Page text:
“We run a company here that's not a remote workforce but a work-from-home workforce, which is very different, right? We are, we are work-from-anywhere actually. These are all different versions of remote.
“We stress that as a big advantage for us. So, what I say to companies is: one of the benefits is you don't have to just recruit the best person that lives within 20 miles of your building. You can just recruit the very best person that you can find. That's a big advantage.
“But I think what I would recommend to leaders is that they should sell their strengths. They should sell what they're doing.
“And if you want to stress the fact that you bring everyone together and there's this great collaboration and sense of team and that’s the way you do it, then you should stress that. You should make a big deal about that.”
“I love that,” Beth says. “And for those that have required their people to all come into the office, knowing that only 5% of employees and 15% of managers want that.
“I like where you started too. You need to have a reason. There needs to be something there that makes that worth the commute for those who that isn't their preference. Interesting take.”
Don’t Force People to Do the Same Work In-Office That They Could Do at Home
“One thing that has become really clear to me over the years is that determining you're going to use a hybrid model is only step one for company leaders,” Beth says. “They decide ‘we're going to allow for hybrid, but then we need to define what that looks like.’ And that can actually be the more challenging part in my experience, because it can look different for everyone.
“Now, most people who are currently working outside of the office for at least part of the week, based on our survey results, they believe that the ideal work model includes only one day a week in the office.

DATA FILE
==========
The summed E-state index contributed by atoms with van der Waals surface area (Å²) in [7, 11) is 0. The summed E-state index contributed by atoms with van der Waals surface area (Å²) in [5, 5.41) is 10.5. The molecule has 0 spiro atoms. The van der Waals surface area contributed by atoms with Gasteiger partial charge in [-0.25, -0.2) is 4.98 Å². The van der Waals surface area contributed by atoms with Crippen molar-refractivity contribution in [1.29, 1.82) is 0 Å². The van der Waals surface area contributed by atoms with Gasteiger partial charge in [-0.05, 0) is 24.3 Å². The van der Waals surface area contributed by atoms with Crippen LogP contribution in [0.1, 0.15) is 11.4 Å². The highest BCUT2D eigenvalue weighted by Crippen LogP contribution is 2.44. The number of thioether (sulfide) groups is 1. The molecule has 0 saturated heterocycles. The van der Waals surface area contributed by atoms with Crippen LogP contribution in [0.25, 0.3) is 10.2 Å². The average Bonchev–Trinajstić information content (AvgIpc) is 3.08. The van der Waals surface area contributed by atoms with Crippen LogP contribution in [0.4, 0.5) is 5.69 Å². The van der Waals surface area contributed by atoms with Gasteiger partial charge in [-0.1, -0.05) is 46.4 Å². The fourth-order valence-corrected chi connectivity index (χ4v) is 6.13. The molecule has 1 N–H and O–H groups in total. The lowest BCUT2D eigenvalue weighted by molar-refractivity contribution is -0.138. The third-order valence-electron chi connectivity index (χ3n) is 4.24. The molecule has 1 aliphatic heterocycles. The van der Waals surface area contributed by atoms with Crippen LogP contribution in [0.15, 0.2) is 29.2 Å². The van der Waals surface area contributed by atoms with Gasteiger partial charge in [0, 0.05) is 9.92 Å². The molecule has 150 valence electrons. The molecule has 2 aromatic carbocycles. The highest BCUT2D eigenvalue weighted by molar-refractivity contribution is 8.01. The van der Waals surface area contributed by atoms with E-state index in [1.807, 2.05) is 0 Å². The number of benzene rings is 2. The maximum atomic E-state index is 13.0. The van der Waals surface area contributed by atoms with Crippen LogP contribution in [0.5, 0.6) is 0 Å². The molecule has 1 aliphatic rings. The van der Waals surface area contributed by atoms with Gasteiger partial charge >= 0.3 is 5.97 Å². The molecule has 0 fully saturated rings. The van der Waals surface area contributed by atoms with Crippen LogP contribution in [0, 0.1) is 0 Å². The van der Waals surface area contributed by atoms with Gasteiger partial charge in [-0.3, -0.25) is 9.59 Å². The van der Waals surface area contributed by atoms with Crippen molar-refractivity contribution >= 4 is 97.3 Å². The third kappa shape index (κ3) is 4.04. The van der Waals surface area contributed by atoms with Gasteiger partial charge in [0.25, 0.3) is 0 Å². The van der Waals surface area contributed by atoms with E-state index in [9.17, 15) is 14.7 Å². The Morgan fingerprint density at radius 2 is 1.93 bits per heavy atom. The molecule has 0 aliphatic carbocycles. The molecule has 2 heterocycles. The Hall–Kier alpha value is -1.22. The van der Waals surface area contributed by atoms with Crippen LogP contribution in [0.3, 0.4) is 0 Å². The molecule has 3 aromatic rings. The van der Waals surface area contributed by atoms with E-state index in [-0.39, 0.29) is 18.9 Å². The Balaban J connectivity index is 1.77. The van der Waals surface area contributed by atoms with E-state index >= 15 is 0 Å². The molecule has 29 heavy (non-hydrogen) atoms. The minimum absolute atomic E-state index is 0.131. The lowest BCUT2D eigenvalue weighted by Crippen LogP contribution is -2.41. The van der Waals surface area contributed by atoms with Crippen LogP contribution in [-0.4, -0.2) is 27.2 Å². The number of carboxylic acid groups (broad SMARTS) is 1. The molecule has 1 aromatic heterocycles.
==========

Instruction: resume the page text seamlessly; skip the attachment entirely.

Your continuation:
“81% of those surveyed insists that no more than two days should be spent in the office. And I know that's not what every hybrid work model looks like. So, what are your general thoughts on this?”
“I would think that the majority of those people don't see any value of being in the office,” Matt says. “Right? That's really what they're saying is, ‘I don't see value in being there.’
“And I think to really understand that, you need to think about why is it that we used to go to the office? What was it about the office that made us do that and want to do that?
“It was a few things. Number one: it's where you went to get information. There was no other way to get information besides going to the office. I mean you go back, you know, 25 years or so, people were not even using email the way they used it today. We didn't have cell phones or smartphones.
“The other thing is in order to get collateral material that you need. So, I'll take it from my point of view, which is the sales arena and the revenue production arena of businesses. In order for a salesperson or a sales leader to get their pricing or to get the collateral material that they needed to present their company, that was all held at the building right at the mothership.